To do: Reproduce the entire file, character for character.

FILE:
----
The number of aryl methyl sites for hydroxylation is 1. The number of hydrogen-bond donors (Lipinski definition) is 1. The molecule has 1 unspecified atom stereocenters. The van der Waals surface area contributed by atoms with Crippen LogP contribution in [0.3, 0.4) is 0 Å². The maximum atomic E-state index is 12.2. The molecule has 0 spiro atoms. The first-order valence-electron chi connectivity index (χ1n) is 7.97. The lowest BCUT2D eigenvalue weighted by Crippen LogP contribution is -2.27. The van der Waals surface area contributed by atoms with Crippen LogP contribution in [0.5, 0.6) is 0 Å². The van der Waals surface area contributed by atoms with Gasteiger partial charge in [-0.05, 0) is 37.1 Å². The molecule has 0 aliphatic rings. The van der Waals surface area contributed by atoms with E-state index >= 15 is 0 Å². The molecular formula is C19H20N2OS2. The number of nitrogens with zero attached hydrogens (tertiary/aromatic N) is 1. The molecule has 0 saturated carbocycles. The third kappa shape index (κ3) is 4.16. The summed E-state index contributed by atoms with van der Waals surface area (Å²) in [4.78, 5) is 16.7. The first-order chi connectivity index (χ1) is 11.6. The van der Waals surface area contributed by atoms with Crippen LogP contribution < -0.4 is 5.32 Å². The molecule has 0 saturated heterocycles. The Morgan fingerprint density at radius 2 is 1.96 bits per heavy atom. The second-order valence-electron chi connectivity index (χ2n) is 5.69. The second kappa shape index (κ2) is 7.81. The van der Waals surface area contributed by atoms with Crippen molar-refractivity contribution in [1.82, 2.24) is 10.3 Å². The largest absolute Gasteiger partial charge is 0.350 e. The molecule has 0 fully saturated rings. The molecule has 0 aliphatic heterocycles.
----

The number of aryl methyl sites for hydroxylation is 1. The number of hydrogen-bond donors (Lipinski definition) is 1. The molecule has 1 unspecified atom stereocenters. The van der Waals surface area contributed by atoms with Crippen LogP contribution in [0.3, 0.4) is 0 Å². The maximum atomic E-state index is 12.2. The molecule has 0 spiro atoms. The first-order valence-electron chi connectivity index (χ1n) is 7.97. The lowest BCUT2D eigenvalue weighted by Crippen LogP contribution is -2.27. The van der Waals surface area contributed by atoms with Crippen LogP contribution in [0.5, 0.6) is 0 Å². The van der Waals surface area contributed by atoms with Gasteiger partial charge in [-0.05, 0) is 37.1 Å². The molecule has 0 aliphatic rings. The van der Waals surface area contributed by atoms with E-state index >= 15 is 0 Å². The molecular formula is C19H20N2OS2. The number of nitrogens with zero attached hydrogens (tertiary/aromatic N) is 1. The molecule has 0 saturated carbocycles. The third kappa shape index (κ3) is 4.16. The summed E-state index contributed by atoms with van der Waals surface area (Å²) in [4.78, 5) is 16.7. The first-order chi connectivity index (χ1) is 11.6. The van der Waals surface area contributed by atoms with Crippen LogP contribution < -0.4 is 5.32 Å². The molecule has 0 saturated heterocycles. The Morgan fingerprint density at radius 2 is 1.96 bits per heavy atom. The second-order valence-electron chi connectivity index (χ2n) is 5.69. The second kappa shape index (κ2) is 7.81. The van der Waals surface area contributed by atoms with Crippen molar-refractivity contribution in [1.82, 2.24) is 10.3 Å². The largest absolute Gasteiger partial charge is 0.350 e. The molecule has 0 fully saturated rings. The molecule has 0 aliphatic heterocycles.